News Releases

Fearless Politics: The Life and Times of Hazel Brown

For Release Upon Receipt - March 25, 2015

St. Augustine

ST. AUGUSTINE, Trinidad and Tobago – On March 27 and 28, the Institute for Gender and Development Studies (IGDS) at The University of the West Indies (UWI) St. Augustine will join the  Network of NGO's for the Advancement of Women, the Office of the United Nations Resident Coordinator, the Emancipation Support Committee of Trinidad and Tobago and Working Women for Social Progress to host a conference in commemoration of Hazel Brown’s commitment and contribution titled “Fearless Politics: The Life and Times of Hazel Brown”.

For decades, Hazel Brown has been the media’s go-to person on women’s rights, and has been a vocal advocate for consumer rights. Through her organisation the Network of NGOs for the Advancement of Women, she has brought public attention to a number of gender issues, including the representation of women in the political process. In 2011 she was honoured with the Medal for the Development of Women (Gold) for her dedicated work in advancing women’s rights and issues.

Honourable Prime Minister, Kamla Persad Bissessar, will be among the featured speakers at the Opening Ceremony, carded for March 27 from 6pm at the Hyatt Regency Trinidad. The Prime Minister will be joined by Rosina Wiltshire, First CARICOM Advocate for Gender Justice, who will deliver the Keynote Address, as well as UWI St. Augustine Deputy Campus Principal, Professor Rhoda Reddock, IGDS Head of Department, Professor Patricia Mohammed Richard Blewitt, United Nations Resident Coordinator, among others. On March 28, the conference continues with a One Day Symposium at The UWI St. Augustine’s Teaching and Learning Complex from 9am to 6pm.

The themes of the conference are grouped into four broad categories: women’s health and reproductive justice; politics; community and culture; and advocacy, and reflect Brown’s involvement in community and national work. She was a driving force behind the “50-50” and “Put a Woman” campaigns in various national and local government elections, and a founder of the Women’s Caucus. Her name is tied to progressive movements like the Housewives Association of T&T (HATT) and the Diego Martin Co-op. She has been an advocate for the creation of a National Gender Policy and has also been a supporter of solar power for cooking, and was a tireless champion for consumer rights.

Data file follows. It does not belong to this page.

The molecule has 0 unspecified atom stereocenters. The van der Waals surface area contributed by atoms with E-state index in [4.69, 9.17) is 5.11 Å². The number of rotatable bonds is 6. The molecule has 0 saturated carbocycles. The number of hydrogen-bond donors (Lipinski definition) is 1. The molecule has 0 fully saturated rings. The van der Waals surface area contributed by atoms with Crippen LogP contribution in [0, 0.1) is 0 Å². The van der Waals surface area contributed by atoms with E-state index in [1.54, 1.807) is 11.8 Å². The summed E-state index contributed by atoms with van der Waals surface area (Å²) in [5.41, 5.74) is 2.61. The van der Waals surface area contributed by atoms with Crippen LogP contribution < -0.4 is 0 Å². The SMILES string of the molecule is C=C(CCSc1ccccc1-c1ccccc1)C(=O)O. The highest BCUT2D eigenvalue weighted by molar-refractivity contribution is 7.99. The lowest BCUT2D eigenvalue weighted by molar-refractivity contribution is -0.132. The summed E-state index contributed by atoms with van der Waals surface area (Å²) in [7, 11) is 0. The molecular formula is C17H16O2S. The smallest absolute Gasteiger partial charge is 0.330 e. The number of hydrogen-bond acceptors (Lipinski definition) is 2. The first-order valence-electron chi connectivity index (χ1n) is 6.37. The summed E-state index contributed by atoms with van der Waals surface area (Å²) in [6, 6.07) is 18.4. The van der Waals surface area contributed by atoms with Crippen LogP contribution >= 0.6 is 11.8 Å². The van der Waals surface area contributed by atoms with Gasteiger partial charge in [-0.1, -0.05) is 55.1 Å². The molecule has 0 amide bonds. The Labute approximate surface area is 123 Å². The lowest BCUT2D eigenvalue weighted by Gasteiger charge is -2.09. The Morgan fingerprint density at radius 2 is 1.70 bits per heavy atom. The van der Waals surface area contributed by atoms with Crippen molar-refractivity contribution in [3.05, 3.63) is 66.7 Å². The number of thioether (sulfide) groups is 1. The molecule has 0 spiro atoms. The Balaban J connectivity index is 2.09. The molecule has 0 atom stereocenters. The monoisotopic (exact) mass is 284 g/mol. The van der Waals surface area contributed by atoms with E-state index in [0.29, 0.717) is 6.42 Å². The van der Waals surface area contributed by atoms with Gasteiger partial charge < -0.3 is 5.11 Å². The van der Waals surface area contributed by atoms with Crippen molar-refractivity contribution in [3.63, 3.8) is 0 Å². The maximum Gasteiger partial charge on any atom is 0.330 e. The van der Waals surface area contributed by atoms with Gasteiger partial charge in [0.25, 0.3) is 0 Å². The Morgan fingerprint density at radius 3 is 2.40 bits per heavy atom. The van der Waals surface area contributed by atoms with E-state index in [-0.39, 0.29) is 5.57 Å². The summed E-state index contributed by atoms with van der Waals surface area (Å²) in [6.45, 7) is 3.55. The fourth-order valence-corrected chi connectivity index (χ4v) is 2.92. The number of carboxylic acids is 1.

Brown’s diverse interests are apparent in the collection of documents the Network has donated to The UWI’s Alma Jordan Library. The documents will form the basis of a Special Collection to be housed in the West Indiana section of the library. As part of its ongoing project “The Making of Caribbean Feminisms”, the IGDS previously facilitated the development of another Special Collection on the life and work of Nesta Patrick, an early activist in the Trinidad and Tobago women’s movement.

IGDS lecturer Dr Gabrielle Hosein, one of the conference organisers, said, “There are few Caribbean citizens like Hazel Brown. She has spent at least four decades in civic activism, on issues ranging from women’s health to community and consumer rights, from sustainable food provision, including solar cooking, to women’s political participation and leadership. Her story should remind another generation that we don’t have to invent new strategies or search for more contemporary issues, particularly in relation to women’s rights. What we have to do is learn from and continue her legacy.”

For more information on the conference and the Hazel Brown Special Collection, go to: or email: or



About The UWI

Since its inception in 1948, The University of the West Indies (UWI) has evolved from a fledgling college in Jamaica with 33 students to a full-fledged, regional University with well over 40,000 students. Today, UWI is the largest, most longstanding higher education provider in the Commonwealth Caribbean, with four campuses in Barbados, Jamaica, Trinidad and Tobago, and the Open Campus. The UWI has faculty and students from more than 40 countries and collaborative links with 160 universities globally; it offers undergraduate and postgraduate degree options in Food & Agriculture, Engineering, Humanities & Education, Law, Medical Sciences, Science and Technology and Social Sciences. UWI’s seven priority focal areas are linked closely to the priorities identified by CARICOM and take into account such over-arching areas of concern to the region as environmental issues, health and wellness, gender equity and the critical importance of innovation. Website:


(Please note that the proper name of the university is The University of the West Indies, inclusive of the “The”, hence The UWI.)